Thank you for tuning into my Big Grins Pediatric Dentistry Blog. We will soon be releasing two videos on Kovanaze, the new dental local anesthetic, which is sprayed into the nose rather than injected. That’s right, no needles! The videos will introduce parents and dental practitioners to the drug and its uses, then we will have a longer video showing the ins and outs of how to give the drug, dosages for children, and how to incorporate it into a pediatric practice.
Why the videos you ask? That’s a good question. My thought is because I did two scientific studies on the drug, but the drug did not get approved for children despite its safety and effectiveness. I feel like I am the one to explain the research behind the somewhat hasty FDA approval, in case any other pediatric dentist wants to use it. Also, my brother owns a video production company, so we can. I was hired by St. Renatus only to do the studies 2 years ago, but I have always maintained my independence from the company. That is why I will give you the straight talk!
First off, the bottom line. Kovanaze works to numb the top teeth. Many early adopters, like myself, are touting its uses and needle-free anesthesia. However, my thought is dentistry, in general, will be slower to adopt the product due to the following reasons or obstacles:
1) The dosage. Current guidelines call for two dosages, 10 minutes apart and dosage to restoration 14 minutes. That is a long time to keep a patient idle in a chair, especially a kid. It will be hard to incorporate this change of procedure into a busy practice with a shot to restoration, which takes 5-7 minutes. Patients hate the shot, but they also value their time!
2) The price. Two 200micoliter sprayers constitute one dose, and for some adults, a third dose may be necessary. The cost to the dentist is $45-$70. How will that cost be passed on to the patient? Most dentists code for a procedure, not numbness to do a procedure, so it’s going to be a change in mindset for the patients and the dental staff. It may be a no-brainer for a boutique dentist office, but adding extra time and cost to an appointment will make more than a few patients hesitate.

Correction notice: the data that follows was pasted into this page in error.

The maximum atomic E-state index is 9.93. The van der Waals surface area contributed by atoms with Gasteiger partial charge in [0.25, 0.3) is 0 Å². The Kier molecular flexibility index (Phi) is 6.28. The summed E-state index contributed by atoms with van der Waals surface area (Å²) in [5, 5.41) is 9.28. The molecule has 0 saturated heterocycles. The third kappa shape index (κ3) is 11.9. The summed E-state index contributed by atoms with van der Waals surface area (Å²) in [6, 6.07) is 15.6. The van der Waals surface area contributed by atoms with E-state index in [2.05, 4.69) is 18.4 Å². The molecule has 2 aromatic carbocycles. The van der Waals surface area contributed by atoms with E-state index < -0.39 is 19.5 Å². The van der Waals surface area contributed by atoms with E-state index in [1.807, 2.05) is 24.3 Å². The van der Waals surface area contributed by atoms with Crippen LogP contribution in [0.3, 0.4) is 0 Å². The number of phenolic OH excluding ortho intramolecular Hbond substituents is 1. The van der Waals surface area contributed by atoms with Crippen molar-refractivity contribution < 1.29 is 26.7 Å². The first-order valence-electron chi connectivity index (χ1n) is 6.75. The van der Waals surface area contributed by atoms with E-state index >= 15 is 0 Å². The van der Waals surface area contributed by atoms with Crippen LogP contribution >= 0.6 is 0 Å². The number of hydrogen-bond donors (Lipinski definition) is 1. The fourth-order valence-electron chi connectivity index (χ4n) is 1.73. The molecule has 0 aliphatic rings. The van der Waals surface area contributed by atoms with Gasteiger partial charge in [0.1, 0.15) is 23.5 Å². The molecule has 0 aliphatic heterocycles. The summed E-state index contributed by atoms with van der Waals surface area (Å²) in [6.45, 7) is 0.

3) It’s new. Beyond phobic patients, most patients know what to expect and most dentists are comfortable with their techniques now. If your dentist gives rushed, painful shots, chances are Kovanaze is not going to make it in the door. If your dentist really tries to help patients with their best techniques for painless anesthesia, Kovanaze may be like other gizmos over the years that never caught on.
Of course, all technology starts expensive and comes down in price, and every procedure was once new and untested. We are going to have to get used to it, and that means some of us will have to give it a shot (pardon the obvious pun) and teach the rest of us. Let’s give it a try!
Here are a few tips for delivery now, and make sure you watch our video later:
1) The first dose is the hardest to give due to the learning curve. Once you have followed the drug insert, save the dosing sprayer and clean it. Then, you can practice with it! I use a two-handed approach since you need to push the plunger firmly and quickly to aerosolize the drug, and you don’t inadvertently stick the tip too far up a patient’s nose while spraying. Practice a controlled fast spray. Too little and the drug will drip onto the lip, too forceful and the angle won’t allow the drug to coat the nasal passages. It takes a few tries to do it well.
2) Tell the patient what to expect. You will tell your patients the spray will be quick and make their eyes water. It will feel refreshing, but they may get an after taste they can rinse away with a drink of water. When the teeth are numb, their nose will also feel stuffy like it’s congested. The roof of the mouth may feel numb, but not their lip. Their front teeth may also feel wooden or solid. All that is an indication the medicine is working.
3) Be confident with your prep. The patient will be numb, but they will not feel what they did before with other outlets regarding lip numbness. While that assurance is gone, you can ask about the nose feeling as a confirmation. For the young children, the tooth prep went easy, but the band and wedge placement was when some kids complained. You can handle that like you do now, oftentimes just acknowledging the wedge feels tight, and it will put the child at ease. In our study, we couldn’t do that. Topical or a ligajet will also work.
4) Use nitrous oxide. Just because the nose may feel stuffy, that is no contraindication for use of the goofy gas. I use it routinely on patients and know that nitrous itself is a powerful placebo as well as a therapeutic tool. It allows the child to be distracted so you can work faster and easier.
The bottom line is parents trust you to help their kiddos and however you do that, if you do it with confidence and a sense of humor, parents and kids are likely to accept it. Will Kovanaze make treating patients easier? If you are like me, you can immediately think of a handful of patients you can really help with the no needle approach. Will this technique translate to the other patients? Time will tell, so let me know! Thanks for reading and please send comments to me at firstname.lastname@example.org.